I will never forget those first few weeks of our oldest child’s life and how cautious we were during car rides. They’re so fragile and the car seats seem to just swallow their little bodies up! We knew we had chosen a great infant carrier and that it was the right car seat for our family. The Mister and I had gone to considerable lengths to be sure it was installed correctly but even with the research, we were still doing it wrong! We had no idea that on some models the handle was meant to stay up while on others the handle must be down. Everyone gushed over how cute those little strap covers and head rest were but no one warned us it could affect the effectiveness of her seat in an accident.
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Our Wake-up Call
As she approached her first year, we were gifted a front-facing car seat and eagerly changed our bigger than average child to the new seat, celebrating the milestone. I wish someone had warned me but back then, no one really talked about those things. You turned one, you moved into the bigger front-facing seat. That was that. No one commented on how the seat wasn’t exactly built well for protection or how there was no side padding for her head in case of a wreck. Thankfully, we never experienced a bad crash with her in the car. If anything had happened…I couldn’t imagine the guilt.
The guilt I feel for the risks I put her through those first few years is how car seat safety became so important to me. About the time we got pregnant with our second little, car seat safety was finally becoming a hot topic on the message boards. People were starting to leave comments on Facebook warning parents about improper use or about not having the right car seat for their child’s age. A few states were advising that they could change their laws soon, national programs were releasing new guidelines, and statistics about the difference between waiting to move children into bigger seats were coming to light.
Child Passenger Safety Week
Every 33 seconds in 2015 a child under 13 was involved in a car crash in the United States. Car seats, if used correctly, can dramatically reduce the risk of fatality or injury. But over half of car seats are either installed or used incorrectly, and 1 in 3 children killed in-car crashes was not in a car seat, booster seat, or seat belt at the time of the crash. Child Passenger Safety Week (September 17-23, 2017) is a great time to brush up on car seat safety tips and make sure your child is in the right seat, with the right fit, and proper installation.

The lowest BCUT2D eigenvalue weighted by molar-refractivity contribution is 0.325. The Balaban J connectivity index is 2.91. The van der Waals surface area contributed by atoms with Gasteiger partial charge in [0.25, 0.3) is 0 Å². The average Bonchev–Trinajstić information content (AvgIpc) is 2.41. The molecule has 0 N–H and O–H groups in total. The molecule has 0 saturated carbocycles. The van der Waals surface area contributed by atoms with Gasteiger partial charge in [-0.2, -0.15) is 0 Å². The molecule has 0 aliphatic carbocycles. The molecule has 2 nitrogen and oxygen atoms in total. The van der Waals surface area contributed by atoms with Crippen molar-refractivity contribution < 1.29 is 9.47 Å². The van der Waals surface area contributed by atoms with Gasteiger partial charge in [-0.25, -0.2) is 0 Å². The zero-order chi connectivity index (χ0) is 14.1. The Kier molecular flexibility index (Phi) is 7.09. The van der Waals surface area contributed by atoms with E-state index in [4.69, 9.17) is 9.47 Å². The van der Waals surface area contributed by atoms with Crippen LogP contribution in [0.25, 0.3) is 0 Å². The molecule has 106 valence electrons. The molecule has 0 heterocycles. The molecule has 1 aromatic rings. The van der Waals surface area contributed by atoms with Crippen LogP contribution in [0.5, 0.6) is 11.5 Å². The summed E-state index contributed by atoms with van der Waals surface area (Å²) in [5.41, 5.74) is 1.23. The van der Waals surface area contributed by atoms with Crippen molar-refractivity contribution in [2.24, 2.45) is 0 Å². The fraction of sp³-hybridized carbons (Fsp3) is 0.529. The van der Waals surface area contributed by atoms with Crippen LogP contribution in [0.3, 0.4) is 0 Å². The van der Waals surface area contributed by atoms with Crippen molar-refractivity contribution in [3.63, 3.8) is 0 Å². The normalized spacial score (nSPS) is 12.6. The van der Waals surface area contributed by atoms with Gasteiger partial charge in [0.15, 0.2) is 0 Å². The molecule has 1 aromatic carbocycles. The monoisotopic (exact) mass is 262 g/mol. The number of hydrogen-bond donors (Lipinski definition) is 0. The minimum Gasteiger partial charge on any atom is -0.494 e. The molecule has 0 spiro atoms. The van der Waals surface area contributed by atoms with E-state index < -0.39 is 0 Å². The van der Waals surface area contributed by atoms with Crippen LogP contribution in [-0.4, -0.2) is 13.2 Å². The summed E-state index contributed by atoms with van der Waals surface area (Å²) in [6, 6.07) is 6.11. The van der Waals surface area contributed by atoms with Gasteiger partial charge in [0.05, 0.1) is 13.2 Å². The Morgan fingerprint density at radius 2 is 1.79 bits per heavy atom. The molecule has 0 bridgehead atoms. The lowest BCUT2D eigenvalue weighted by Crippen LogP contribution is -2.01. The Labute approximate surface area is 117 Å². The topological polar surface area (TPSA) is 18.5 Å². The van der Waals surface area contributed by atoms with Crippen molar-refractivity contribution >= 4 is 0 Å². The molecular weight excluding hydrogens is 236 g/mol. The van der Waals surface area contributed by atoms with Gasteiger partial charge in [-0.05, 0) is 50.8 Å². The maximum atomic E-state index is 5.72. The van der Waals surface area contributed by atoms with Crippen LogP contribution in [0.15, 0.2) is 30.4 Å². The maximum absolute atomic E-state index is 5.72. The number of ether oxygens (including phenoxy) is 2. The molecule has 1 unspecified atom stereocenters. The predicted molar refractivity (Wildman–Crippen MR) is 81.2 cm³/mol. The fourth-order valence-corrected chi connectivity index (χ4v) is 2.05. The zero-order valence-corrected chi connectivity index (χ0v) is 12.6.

During Child Passenger Safety Week, more than 1000 events are expected in 45 states across the country to raise awareness for proper car seat installation and usage. The week culminates in “Seat Check Saturday,” where Certified Child Passenger Safety Technicians will help parents and caregivers make sure their car seats are installed correctly. In most cases, this service is FREE.
To make sure you have the right seat for your child, visit NHTSA.gov/TheRightSeat, or find a Child Passenger Safety Week event in your area. During Child Passenger Safety Week, many communities will have Certified Child Passenger Safety Technicians on-hand to provide education on how to use car seats, booster seats, and seat belts for children. To find events near you, including free car seat checks, visit NHTSA’s inspection page.
Choosing the Right Seat
Rethinking that front-facing seat your 1-year-old recently upgraded to? Considering moving your 4-year-old back into a 5-point harness? Coinciding with Child Passenger Safety Week is Target’s car seat trade-in event. Now through September 23, 2017, parents and caregivers everywhere can bring in an old or used car seat to receive a coupon for 20% off any car seat, booster seat, car seat base, or travel system of their choice! They’ll recycle the old seat through Terracycle and you’ll get to choose the right seat for your little one, armed with all of your new knowledge. Grab a new seat and then head to an event to have it installed correctly for free. How perfect of a combination is that?! We are honestly considering moving our 7-year-old back into this high back booster seat soon. There truly is no “magic age” when it comes to car seat safety!